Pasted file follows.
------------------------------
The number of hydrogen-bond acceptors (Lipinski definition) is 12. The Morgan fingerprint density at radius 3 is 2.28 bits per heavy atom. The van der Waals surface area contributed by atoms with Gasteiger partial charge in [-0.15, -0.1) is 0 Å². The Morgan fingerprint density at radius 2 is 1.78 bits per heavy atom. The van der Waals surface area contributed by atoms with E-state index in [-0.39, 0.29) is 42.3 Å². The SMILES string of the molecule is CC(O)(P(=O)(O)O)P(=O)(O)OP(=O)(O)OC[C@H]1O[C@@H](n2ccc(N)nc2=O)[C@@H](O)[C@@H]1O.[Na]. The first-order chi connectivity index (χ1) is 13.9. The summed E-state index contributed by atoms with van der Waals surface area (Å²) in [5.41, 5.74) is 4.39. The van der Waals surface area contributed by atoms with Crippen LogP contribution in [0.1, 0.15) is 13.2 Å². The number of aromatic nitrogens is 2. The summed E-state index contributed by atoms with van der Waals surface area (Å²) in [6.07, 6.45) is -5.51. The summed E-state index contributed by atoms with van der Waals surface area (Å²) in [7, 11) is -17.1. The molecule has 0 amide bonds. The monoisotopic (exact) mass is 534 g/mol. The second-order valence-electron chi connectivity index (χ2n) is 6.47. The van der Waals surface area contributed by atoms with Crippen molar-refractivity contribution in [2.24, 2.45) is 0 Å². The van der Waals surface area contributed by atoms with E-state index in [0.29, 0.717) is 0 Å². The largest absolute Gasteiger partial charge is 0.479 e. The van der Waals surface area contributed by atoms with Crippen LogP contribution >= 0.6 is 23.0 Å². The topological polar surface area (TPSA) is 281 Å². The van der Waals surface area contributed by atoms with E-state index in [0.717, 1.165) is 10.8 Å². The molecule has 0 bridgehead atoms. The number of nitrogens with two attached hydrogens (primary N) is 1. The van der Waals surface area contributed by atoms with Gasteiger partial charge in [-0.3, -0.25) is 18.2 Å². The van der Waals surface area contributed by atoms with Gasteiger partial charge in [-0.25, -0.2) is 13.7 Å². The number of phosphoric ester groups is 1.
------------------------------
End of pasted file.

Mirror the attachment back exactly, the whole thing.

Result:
The number of hydrogen-bond acceptors (Lipinski definition) is 12. The Morgan fingerprint density at radius 3 is 2.28 bits per heavy atom. The van der Waals surface area contributed by atoms with Gasteiger partial charge in [-0.15, -0.1) is 0 Å². The Morgan fingerprint density at radius 2 is 1.78 bits per heavy atom. The van der Waals surface area contributed by atoms with E-state index in [-0.39, 0.29) is 42.3 Å². The SMILES string of the molecule is CC(O)(P(=O)(O)O)P(=O)(O)OP(=O)(O)OC[C@H]1O[C@@H](n2ccc(N)nc2=O)[C@@H](O)[C@@H]1O.[Na]. The first-order chi connectivity index (χ1) is 13.9. The summed E-state index contributed by atoms with van der Waals surface area (Å²) in [5.41, 5.74) is 4.39. The van der Waals surface area contributed by atoms with Crippen LogP contribution in [0.1, 0.15) is 13.2 Å². The number of aromatic nitrogens is 2. The summed E-state index contributed by atoms with van der Waals surface area (Å²) in [6.07, 6.45) is -5.51. The summed E-state index contributed by atoms with van der Waals surface area (Å²) in [7, 11) is -17.1. The molecule has 0 amide bonds. The monoisotopic (exact) mass is 534 g/mol. The second-order valence-electron chi connectivity index (χ2n) is 6.47. The van der Waals surface area contributed by atoms with Crippen molar-refractivity contribution in [2.24, 2.45) is 0 Å². The van der Waals surface area contributed by atoms with E-state index in [0.29, 0.717) is 0 Å². The largest absolute Gasteiger partial charge is 0.479 e. The van der Waals surface area contributed by atoms with Crippen LogP contribution >= 0.6 is 23.0 Å². The topological polar surface area (TPSA) is 281 Å². The van der Waals surface area contributed by atoms with E-state index in [0.717, 1.165) is 10.8 Å². The molecule has 0 bridgehead atoms. The number of nitrogens with two attached hydrogens (primary N) is 1. The van der Waals surface area contributed by atoms with Gasteiger partial charge in [-0.3, -0.25) is 18.2 Å². The van der Waals surface area contributed by atoms with Gasteiger partial charge in [-0.25, -0.2) is 13.7 Å². The number of phosphoric ester groups is 1.